It still makes me chuckle whenever I think about it.
The Leader of the Free World complains bitterly about how the free market is treating his nation unfairly…
Which has awkwardly cast the leader of Communist China in the role of free market cheerleader.
The boot is on the other foot. The US and China have both recently been given a taste of their own medicine.
Americans have learned that a free market without bounds can have negative consequences for domestic economic activity. They have placed their trust in a protectionist president who’s promising to put their country first.
It’s left it up to the Chinese to remind the US of those same economic values US governments exported all over the world in the not so distant past.
China in turn is learning the hard way that it’s actually quite annoying when you find yourself on the other side of protectionist policies.
This year the clashes of the two superpowers have escalated into a full-blown trade war.
Though neither side is backing down, the US and China could bury the hatchet sooner than we think.
Empty war chests
Given the choice between the carrot and the stick, Donald Trump almost always opts for the latter.
Last week, the US President said he’s expecting a “great deal” with China on trade. If the Chinese would give him any trouble, he’d just impose billions worth of new tariffs.
It didn’t take long before Chinese leader Xi Jinping hit back at the US (without mentioning the US or Trump).
In a speech in which he railed against protectionism and isolationism, Xi said countries should get their own house in order first before focusing on others.
And yet, despite their constant bickering, the US and China both seem open to a trade deal. Over the weekend Trump even struck a positive chord.
He said the US and China could be striking a trade agreement over a fine Argentinian steak at the G20 summit in Buenos Aires at the end of the month.
Both the US and China have plenty of reasons to want a trade truce. You might even wonder if either side can afford a protracted trade dispute.
The war chests of the superpowers may not be what they once were. Both countries are neck deep in debt.
At 106% of GDP, US debt is at the highest level in history apart from immediately after World War Two. And debt is only going up. Trillion dollar deficits are the new normal.
Such lavish spending used to occur only in times of war, with debts paid down in times of peace. That’s no longer the case. We now live in an age of perpetual debt.
Ironically, China plays an important part in keeping Trump’s money tap open.
China is the biggest buyer of US debt. It holds $1.18 trillion, or about 5.6% of total outstanding US public debt.
If it stops buying and starts offloading US Treasuries, it could throw a spanner into Trump’s big-ticket spending plans.
Meantime, China’s debt is expected to be a whopping 260% of GDP at the end of 2018.
Chinese authorities have spent an extraordinary amount on investments that won’t return anything to the state’s coffers.
Says Strategic Intelligence editor Jim Rickards:
“Much of China’s ‘growth’ (about 25% of the total) has consisted of wasted infrastructure investment in ghost cities and white elephant transportation infrastructure.”
Just like the US needs China, China needs the US to prop up its economy.
Who else is going to buy all those “made in China” goods if billion dollar tariffs put Americans off imports?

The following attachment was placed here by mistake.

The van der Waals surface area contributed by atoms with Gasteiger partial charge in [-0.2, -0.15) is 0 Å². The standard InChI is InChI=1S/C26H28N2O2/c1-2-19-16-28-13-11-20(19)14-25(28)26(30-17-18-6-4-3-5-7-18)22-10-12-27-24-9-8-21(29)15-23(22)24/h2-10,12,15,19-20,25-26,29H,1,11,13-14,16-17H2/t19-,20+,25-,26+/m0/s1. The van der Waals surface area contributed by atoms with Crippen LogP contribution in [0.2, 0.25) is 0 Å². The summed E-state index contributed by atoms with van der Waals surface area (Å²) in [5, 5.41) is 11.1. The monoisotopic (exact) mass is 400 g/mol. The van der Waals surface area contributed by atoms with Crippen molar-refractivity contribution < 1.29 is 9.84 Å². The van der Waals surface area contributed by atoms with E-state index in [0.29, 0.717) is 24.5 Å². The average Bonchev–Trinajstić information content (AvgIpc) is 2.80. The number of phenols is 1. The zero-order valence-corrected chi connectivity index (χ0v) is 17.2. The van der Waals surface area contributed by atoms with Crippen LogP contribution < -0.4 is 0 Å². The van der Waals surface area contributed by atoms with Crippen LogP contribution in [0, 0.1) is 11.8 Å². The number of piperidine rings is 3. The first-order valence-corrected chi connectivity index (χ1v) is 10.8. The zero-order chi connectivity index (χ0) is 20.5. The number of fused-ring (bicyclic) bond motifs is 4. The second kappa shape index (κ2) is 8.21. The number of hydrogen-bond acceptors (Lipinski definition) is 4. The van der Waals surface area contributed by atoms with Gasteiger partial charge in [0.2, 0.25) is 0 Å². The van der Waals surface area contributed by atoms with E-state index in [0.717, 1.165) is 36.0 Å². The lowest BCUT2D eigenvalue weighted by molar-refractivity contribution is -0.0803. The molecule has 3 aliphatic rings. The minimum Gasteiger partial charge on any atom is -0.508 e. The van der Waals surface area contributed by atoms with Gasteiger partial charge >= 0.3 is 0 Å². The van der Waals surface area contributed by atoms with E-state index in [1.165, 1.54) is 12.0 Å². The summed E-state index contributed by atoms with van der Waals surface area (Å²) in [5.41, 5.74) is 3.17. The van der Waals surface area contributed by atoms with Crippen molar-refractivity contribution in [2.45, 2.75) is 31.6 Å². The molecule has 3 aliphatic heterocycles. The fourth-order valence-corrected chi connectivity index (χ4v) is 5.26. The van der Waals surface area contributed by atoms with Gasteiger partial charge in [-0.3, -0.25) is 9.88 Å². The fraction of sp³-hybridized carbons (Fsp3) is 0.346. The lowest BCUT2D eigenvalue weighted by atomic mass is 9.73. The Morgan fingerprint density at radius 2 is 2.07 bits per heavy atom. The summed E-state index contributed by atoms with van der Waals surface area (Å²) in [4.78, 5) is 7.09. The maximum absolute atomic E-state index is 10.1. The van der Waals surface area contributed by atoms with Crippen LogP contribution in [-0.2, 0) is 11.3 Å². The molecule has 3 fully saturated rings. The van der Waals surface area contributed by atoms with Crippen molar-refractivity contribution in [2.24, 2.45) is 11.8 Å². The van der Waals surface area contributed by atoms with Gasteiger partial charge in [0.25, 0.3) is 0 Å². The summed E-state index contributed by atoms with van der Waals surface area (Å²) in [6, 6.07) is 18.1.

The US and China may be pointing a gun towards each other, but they could soon find themselves out of bullets…
That’s not the only incentive the countries have for smoking the peace pipe.
Over the past decades the US and China have created an economic interdependence. “Chimerica” as economic wags refer to this symbiotic relationship.
Here’s how the Economist explains it:
“As China opened up, American consumers hoovered up cheap Chinese goods. American firms built China into their supply chains, enjoying low labour costs and gaining a presence in a domestic market that would one day be the world’s largest.
“Export-oriented development created vast numbers of Chinese jobs, and American investment allowed Chinese firms to gain technological expertise.
“As China grew richer, it purchased American bonds to keep its currency low and its exports competitive. That allowed America to consume beyond its means year after year. This circular flow of money saw America’s current-account deficit grow in pace with China’s surplus.”
When you build up a relationship like that, it’s no longer possible to hurt the other without hurting yourself in the process.
Fortunately there’s still time before the US government’s most punitive tariffs go into effect on 1 January 2019. There are a couple of straws for us to clutch.
Trade negotiations are rarely transparent (negotiators like it that way), which means we may not hear about any progress in the talks until – abracadabra – an agreement is on the table.
Trump and Xi exchanging unpleasantries doesn’t really mean much, either. Brexit negotiating parties continuously blast each other in public. It doesn’t mean negotiations come to a stop.
And if Trump lifts the tariffs on Chinese imports in exchange for, say, China changing its stance on intellectual property rights, then both could claim that as a win.
Given how much the US and China rely on each other, punishing China doesn’t make sense as it would hurt the US too. An economic slowdown in China will be felt all over the world.
“When the downturn arrives, the world is likely to discover that China’s economy matters even more than most people thought,” warns Harvard professor Kenneth Rogoff.
Hurting the Chinese economy and plunging that country into crisis could act as a boomerang that will inevitably make its way back and strike the US economy.
All the more reason to hope Trump and Xi will find each other later this month over a glass of excellent Malbec wine.